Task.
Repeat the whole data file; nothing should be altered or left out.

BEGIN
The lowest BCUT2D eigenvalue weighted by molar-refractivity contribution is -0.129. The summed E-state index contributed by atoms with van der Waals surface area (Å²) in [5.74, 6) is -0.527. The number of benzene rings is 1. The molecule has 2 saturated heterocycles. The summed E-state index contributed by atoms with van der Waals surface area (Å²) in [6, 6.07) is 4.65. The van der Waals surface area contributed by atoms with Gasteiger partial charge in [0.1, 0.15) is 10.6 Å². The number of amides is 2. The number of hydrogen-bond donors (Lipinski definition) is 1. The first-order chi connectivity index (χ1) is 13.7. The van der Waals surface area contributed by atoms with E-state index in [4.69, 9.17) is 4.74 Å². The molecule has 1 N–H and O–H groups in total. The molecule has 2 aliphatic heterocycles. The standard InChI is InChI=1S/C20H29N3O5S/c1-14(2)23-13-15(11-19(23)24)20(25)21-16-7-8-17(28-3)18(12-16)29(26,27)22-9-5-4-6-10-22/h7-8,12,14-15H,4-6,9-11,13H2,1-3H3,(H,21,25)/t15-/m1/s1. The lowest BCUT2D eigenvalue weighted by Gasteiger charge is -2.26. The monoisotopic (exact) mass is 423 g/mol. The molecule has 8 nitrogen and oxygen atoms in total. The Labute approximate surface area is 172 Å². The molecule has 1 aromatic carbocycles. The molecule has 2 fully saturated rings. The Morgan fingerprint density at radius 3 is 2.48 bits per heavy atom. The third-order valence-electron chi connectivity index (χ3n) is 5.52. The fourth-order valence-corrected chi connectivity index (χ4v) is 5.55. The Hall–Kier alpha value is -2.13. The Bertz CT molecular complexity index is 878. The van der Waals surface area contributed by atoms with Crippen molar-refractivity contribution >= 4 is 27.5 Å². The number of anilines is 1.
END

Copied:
The lowest BCUT2D eigenvalue weighted by molar-refractivity contribution is -0.129. The summed E-state index contributed by atoms with van der Waals surface area (Å²) in [5.74, 6) is -0.527. The number of benzene rings is 1. The molecule has 2 saturated heterocycles. The summed E-state index contributed by atoms with van der Waals surface area (Å²) in [6, 6.07) is 4.65. The van der Waals surface area contributed by atoms with Gasteiger partial charge in [0.1, 0.15) is 10.6 Å². The number of amides is 2. The number of hydrogen-bond donors (Lipinski definition) is 1. The first-order chi connectivity index (χ1) is 13.7. The van der Waals surface area contributed by atoms with E-state index in [4.69, 9.17) is 4.74 Å². The molecule has 1 N–H and O–H groups in total. The molecule has 2 aliphatic heterocycles. The standard InChI is InChI=1S/C20H29N3O5S/c1-14(2)23-13-15(11-19(23)24)20(25)21-16-7-8-17(28-3)18(12-16)29(26,27)22-9-5-4-6-10-22/h7-8,12,14-15H,4-6,9-11,13H2,1-3H3,(H,21,25)/t15-/m1/s1. The lowest BCUT2D eigenvalue weighted by Gasteiger charge is -2.26. The monoisotopic (exact) mass is 423 g/mol. The molecule has 8 nitrogen and oxygen atoms in total. The Labute approximate surface area is 172 Å². The molecule has 1 aromatic carbocycles. The molecule has 2 fully saturated rings. The Morgan fingerprint density at radius 3 is 2.48 bits per heavy atom. The third-order valence-electron chi connectivity index (χ3n) is 5.52. The fourth-order valence-corrected chi connectivity index (χ4v) is 5.55. The Hall–Kier alpha value is -2.13. The Bertz CT molecular complexity index is 878. The van der Waals surface area contributed by atoms with Crippen molar-refractivity contribution >= 4 is 27.5 Å². The number of anilines is 1.